This tug-of-war between the markets and the Fed seems likely to persist. As we expect a mild recession to unfold in the second half of this year, we maintain our call for a 3.0% Treasury yield at year end and an up-in-quality bias, favoring investment grade and municipals over high-yield debt. A challenging economic backdrop and tighter lending standards could lead to a potential increase in lower-quality bond defaults that have not yet been priced into high-yield spreads.
Equities – the stock market is not the economy
We have said before that it is important to recognize that the economy and stock market can differ. As a result, while it is important to understand the dynamics driving the economy and financial conditions, it is more important to assess how they specifically impact the stock market.
Influence on the S&P 500 is minimal | The banking turmoil has driven a significant number of headlines, but how much does the ongoing turmoil in regional banks impact the stock market? The direct impact of the regional banking turmoil should be minimal on the S&P 500 Index as the regional banking sub-industry is only ~0.30% of the Index as of May 3, 2023. As regional banks have declined in price they’ve become a smaller portion of the large-cap broad market indices and will contribute little to those returns going forward. Consolidation in the banking sector is now a tailwind for large-cap equity returns as larger banks are much more insulated to the near-term risks these regional banks face.
We do not have a crystal ball as to how long the regional banking turmoil will last, and the volatility and headlines from it will likely continue to be uncomfortable. However, as we outlined above, while there will be modest economic spillover effects, the woes of the banking sector will likely remain contained within the regional banking space. As a result, we do not believe that this turmoil will push the U.S. into a severe recession (we expect a mild recession beginning in the third quarter of 2023 as a result of a weakening labor market) and reiterate our 4,400 year-end target for the S&P 500.
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The Consumer Price Index (CPI) | is a measure of inflation compiled by the US bureau of Labor Studies.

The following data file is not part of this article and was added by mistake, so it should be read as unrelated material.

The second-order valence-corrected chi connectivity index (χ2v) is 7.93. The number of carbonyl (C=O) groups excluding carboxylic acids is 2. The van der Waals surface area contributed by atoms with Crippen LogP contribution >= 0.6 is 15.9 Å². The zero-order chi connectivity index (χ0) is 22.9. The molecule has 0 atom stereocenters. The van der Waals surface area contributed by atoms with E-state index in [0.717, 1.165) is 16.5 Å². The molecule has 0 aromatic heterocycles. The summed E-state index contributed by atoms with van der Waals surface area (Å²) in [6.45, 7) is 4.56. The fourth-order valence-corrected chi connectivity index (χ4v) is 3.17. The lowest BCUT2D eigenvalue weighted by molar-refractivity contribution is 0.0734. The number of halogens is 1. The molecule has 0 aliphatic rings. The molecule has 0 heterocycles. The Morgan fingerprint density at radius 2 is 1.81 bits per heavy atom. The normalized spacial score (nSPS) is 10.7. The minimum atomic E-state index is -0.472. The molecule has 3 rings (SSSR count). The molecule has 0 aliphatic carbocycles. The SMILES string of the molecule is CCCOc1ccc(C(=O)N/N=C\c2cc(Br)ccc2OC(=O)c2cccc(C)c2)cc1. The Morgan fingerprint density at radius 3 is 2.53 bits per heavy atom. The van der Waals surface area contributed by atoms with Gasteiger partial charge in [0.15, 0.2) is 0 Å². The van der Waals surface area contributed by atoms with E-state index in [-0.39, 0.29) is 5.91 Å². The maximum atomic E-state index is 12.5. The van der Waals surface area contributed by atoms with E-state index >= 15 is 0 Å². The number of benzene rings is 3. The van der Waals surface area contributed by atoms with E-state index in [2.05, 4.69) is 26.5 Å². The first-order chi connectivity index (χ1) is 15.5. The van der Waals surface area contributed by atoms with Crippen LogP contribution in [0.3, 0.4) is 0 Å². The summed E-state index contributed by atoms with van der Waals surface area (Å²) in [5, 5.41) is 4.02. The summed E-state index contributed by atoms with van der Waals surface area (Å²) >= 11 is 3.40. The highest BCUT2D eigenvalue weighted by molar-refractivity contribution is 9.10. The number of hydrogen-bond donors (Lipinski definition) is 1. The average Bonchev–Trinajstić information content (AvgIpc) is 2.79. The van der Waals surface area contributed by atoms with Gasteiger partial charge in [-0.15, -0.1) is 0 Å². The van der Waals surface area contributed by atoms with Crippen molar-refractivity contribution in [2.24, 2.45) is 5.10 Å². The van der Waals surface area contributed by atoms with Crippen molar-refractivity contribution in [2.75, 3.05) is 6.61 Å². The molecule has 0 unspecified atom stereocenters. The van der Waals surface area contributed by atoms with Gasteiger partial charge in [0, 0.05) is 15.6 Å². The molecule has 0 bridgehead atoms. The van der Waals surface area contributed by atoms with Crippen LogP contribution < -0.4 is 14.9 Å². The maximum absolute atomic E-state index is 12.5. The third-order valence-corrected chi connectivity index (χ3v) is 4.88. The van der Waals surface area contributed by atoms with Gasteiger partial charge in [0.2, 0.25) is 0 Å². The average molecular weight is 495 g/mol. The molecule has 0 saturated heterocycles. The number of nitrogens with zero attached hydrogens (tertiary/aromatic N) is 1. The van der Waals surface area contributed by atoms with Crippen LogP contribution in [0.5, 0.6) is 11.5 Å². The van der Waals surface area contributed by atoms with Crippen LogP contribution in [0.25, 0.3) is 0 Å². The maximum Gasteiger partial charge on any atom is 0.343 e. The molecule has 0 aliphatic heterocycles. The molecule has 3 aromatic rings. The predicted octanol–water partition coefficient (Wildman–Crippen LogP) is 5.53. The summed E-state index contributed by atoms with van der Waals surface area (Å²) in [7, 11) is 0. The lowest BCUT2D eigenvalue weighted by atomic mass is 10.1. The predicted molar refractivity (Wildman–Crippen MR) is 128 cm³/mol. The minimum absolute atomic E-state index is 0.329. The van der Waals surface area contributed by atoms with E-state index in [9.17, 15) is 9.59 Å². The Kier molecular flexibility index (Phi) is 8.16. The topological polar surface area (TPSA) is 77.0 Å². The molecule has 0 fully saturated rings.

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FIXED INCOME DEFINITION
AGGREGATE BOND | Bloomberg US Agg Bond Total Return Index: The index is a measure of the investment grade, fixed-rate, taxable bond market of roughly 6,000 SEC-registered securities with intermediate maturities averaging approximately 10 years. The index includes bonds from the Treasury, Government-Related, Corporate, MBS, ABS, and CMBS sectors.
HIGH YIELD | Bloomberg US Corporate High Yield Total Return Index: The index measures the USD-denominated, high yield, fixed-rate corporate bond market. Securities are classified as high yield if the middle rating of Moody’s, Fitch and S&P is Ba1/BB+/BB+ or below.
S&P 500 | The S&P Total Return Index: The index is widely regarded as the best single gauge of large-cap U.S. equities. There is over USD 7.8 trillion benchmarked to the index, with index assets comprising approximately USD 2.2 trillion of this total. The index includes 500 leading companies and captures approximately 80% coverage of available market capitalization.
KBW REGIONAL BANKING INDEX | The KBW Regional Banking Index is a benchmark stock index for the regional banking sector representing small to medium U.S. national regional banks.
RUSSELL 2000 INDEX | The Russell 2000 Index is a small-cap U.S. stock market index that makes up the smallest 2,000 stocks in the Russell 3000 Index.
NFIB SMALL BUSINESS OPTIMISIM INDEX | A composite of ten seasonally adjusted components, providing an indication of the health of small businesses in the US.
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Source: FactSet, as of 5/4/2023